Jon’s Radio Comments

December 4, 2006

Hunting the elusive search strategy

Filed under: Uncategorized — jonsradiocomments @ 4:40 pm

The original item is here.



  1. If you are serious about this, turn on your screen capture tool of choice, describe into the microphone what you are thinking as you click away. Then, afterwards replay and condense it down to some bullet points for posting.

    Comment by Chaim — December 4, 2006 @ 5:48 pm | Reply

  2. Its so true that many times I’m trying to pin down the best search term itself to use in Google, for successful results. There has been occasions where I browse an online (or perhaps mental) thesaurus in an attempt to diversify and find the successful search time.

    As a side, all this talk about searching through data and meta data to find what we want reminds me of the character called Laney from William Gibson’s trilogy set in San Francisco and Tokyo (Virtual Light, Idoru and All Tomorrow’s Parties) who could literally ‘feel’ his way through data (Anybody know what I’m talking about?!). Perhaps, as we are refining our search techniques, we are developing an intuition of sorts.

    Comment by Sam — December 4, 2006 @ 6:07 pm | Reply

  3. The example provided in comment #1 by Chaim reminds me a lot of work done here at our library. A unit within the library had been charged with putting together a digital repository based on MIT’s Dspace software. After implementing the repository they wanted to increase the participation of faculty in not just using the repository, but storing their work in it as well. This led to the webmaster, Dave Lindahl recalling work he had been involved in at Xerox. The research he had helped with is known as ‘Work Practice Studies’ and was meant to help software engineers refine designs for document management systems custom tailored to each client. It’s an interesting topic, and not widely known:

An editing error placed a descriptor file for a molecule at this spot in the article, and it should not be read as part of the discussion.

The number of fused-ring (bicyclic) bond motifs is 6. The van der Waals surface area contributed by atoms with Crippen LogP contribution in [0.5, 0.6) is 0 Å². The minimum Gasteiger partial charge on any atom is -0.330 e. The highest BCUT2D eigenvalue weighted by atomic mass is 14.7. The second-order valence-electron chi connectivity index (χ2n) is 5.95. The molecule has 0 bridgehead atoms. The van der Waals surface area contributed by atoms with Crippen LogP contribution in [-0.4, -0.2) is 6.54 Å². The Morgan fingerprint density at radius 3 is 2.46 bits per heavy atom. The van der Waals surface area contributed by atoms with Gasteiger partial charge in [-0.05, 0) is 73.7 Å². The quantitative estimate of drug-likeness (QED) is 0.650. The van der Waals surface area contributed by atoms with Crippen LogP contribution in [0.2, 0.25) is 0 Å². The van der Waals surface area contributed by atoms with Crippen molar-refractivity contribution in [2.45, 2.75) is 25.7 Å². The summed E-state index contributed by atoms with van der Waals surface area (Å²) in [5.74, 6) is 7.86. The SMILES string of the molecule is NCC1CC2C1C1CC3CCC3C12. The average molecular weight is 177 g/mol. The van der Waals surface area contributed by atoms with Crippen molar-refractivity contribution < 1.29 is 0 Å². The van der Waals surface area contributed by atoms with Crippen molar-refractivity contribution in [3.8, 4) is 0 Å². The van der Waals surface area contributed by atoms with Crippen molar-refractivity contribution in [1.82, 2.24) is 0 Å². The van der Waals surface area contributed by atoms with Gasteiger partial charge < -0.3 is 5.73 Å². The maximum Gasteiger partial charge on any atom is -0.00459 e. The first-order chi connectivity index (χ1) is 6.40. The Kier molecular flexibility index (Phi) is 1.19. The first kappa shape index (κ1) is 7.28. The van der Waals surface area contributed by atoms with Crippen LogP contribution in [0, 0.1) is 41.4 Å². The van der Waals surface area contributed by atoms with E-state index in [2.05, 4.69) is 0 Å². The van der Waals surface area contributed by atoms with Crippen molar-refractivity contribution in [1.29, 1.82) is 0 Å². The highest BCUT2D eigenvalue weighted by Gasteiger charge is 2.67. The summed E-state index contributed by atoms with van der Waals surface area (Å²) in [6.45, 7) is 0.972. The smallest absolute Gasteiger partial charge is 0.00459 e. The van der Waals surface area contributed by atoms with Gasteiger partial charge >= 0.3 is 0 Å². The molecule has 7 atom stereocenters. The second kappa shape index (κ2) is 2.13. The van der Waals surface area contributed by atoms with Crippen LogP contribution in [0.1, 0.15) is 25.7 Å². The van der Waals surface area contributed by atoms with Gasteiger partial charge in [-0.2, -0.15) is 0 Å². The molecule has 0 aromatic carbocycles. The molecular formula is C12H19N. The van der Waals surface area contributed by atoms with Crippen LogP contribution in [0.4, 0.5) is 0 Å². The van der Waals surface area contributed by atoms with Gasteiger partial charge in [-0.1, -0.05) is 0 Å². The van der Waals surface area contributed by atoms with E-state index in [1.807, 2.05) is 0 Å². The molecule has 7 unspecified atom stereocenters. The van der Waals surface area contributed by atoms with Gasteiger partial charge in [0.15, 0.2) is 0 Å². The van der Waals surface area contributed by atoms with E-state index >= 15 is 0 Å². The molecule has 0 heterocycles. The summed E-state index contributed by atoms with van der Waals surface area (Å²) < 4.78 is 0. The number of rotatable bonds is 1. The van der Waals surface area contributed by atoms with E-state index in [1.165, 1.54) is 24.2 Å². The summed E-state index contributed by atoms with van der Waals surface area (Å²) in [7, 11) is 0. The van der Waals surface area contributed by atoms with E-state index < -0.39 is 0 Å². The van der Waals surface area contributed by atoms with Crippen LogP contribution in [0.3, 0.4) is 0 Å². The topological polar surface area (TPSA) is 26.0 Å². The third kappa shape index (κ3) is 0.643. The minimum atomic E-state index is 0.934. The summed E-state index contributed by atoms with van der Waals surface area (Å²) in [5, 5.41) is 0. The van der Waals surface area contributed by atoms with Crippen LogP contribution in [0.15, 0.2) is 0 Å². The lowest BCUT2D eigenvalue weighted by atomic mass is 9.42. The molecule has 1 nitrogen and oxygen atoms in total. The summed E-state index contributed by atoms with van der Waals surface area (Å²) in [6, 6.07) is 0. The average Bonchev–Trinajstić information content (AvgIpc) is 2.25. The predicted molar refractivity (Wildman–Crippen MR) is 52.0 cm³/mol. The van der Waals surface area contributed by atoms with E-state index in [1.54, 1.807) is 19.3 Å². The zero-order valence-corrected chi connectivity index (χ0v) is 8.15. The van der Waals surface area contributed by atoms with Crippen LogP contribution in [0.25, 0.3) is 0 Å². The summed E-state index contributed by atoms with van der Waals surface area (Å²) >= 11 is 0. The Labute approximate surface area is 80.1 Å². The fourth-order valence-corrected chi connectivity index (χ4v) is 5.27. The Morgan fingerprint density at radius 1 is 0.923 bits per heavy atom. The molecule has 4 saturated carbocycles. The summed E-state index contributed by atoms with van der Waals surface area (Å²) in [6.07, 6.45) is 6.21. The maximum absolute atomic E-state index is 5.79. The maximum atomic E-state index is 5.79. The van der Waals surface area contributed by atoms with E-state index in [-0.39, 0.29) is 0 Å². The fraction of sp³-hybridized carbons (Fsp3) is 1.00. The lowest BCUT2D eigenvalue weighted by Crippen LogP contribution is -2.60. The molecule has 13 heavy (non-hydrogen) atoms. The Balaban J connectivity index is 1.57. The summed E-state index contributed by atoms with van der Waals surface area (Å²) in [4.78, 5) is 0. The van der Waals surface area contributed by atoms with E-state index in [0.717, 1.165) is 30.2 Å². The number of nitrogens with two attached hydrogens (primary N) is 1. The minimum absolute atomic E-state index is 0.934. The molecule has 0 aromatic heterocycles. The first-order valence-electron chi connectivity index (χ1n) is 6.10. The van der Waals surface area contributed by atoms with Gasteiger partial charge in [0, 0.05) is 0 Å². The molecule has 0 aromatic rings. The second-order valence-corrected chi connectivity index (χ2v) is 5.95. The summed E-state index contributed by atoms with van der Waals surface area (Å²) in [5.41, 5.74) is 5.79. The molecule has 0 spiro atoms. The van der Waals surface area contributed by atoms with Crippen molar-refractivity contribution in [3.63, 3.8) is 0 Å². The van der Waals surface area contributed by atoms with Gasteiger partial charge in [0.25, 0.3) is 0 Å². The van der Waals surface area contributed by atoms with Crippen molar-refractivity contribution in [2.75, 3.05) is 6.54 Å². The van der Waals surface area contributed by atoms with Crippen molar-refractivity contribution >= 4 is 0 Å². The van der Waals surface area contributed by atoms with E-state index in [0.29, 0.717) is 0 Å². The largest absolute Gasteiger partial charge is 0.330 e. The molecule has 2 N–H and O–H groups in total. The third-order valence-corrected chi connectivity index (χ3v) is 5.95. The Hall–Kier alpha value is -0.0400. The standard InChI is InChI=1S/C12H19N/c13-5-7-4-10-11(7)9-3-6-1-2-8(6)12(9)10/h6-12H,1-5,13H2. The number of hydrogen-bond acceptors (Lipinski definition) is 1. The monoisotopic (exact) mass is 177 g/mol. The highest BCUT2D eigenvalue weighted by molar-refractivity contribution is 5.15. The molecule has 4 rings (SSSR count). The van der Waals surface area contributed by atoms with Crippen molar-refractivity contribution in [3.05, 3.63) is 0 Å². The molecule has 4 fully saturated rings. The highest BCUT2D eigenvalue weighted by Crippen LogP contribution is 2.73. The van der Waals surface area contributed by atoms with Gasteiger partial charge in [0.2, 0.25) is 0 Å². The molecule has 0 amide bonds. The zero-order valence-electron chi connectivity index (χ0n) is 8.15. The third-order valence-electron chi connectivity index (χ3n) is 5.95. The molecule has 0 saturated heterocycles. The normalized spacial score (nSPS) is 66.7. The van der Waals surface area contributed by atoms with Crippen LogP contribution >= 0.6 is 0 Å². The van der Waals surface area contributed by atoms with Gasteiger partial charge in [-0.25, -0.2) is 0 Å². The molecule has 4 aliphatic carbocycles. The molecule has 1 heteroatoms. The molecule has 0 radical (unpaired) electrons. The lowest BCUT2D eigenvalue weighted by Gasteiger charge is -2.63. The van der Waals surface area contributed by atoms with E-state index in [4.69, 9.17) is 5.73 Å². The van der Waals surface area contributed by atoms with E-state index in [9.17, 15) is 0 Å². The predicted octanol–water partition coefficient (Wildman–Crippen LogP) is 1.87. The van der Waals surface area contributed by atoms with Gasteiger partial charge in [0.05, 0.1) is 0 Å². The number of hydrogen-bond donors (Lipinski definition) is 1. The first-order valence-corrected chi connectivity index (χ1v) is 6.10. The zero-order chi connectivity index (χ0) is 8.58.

Comment by Eric Likness — December 4, 2006 @ 7:30 pm | Reply

  4. There is an art to searching on-line. I taught math for a hot minute, and found that there are some methods to the madness. If you look at the process of solving a math problem, the first thing you do is gather your tools and put them in the tool box. The example I’d like to try is that of solving a complex trig identity.

    Before going to the search engine: what is the information I’m looking for? Is that REALLY what I’m looking for? If not, what else sounds like what I might like to find? This process takes only a few seconds, once you’re “in the zone,” but if you want to develop a consistent strategy, checklists are the way to go.

    Once you get your first batch of results, click through the first three search result screens to see whether you are in the right ballpark,– SEO marketing actually can hamper good searching, because the people who pay for placement (one way or another) don’t always have what you’re looking for.

    The analogy is to running through the formulae in your head and making sure you have at least two identities: one containing the place you are starting and the other containing the place you need to end up (the thing to be proved). then, to be safe, you throw in other identities that contain the two words…like tag clouding (brainstorming).

    Then, make some quick decisions about which links to click. The search engines sell placement, but they can’t sell thought patterns for dedicated searchers. skepticism will get your results a lot faster.

    The analogy is to play (in your head) with a few steps in, to see if there is a quick path to solving the proof, or whether there needs to be significant manipulation one way or the other. Sometimes, it’s easier to solve a proof backwards.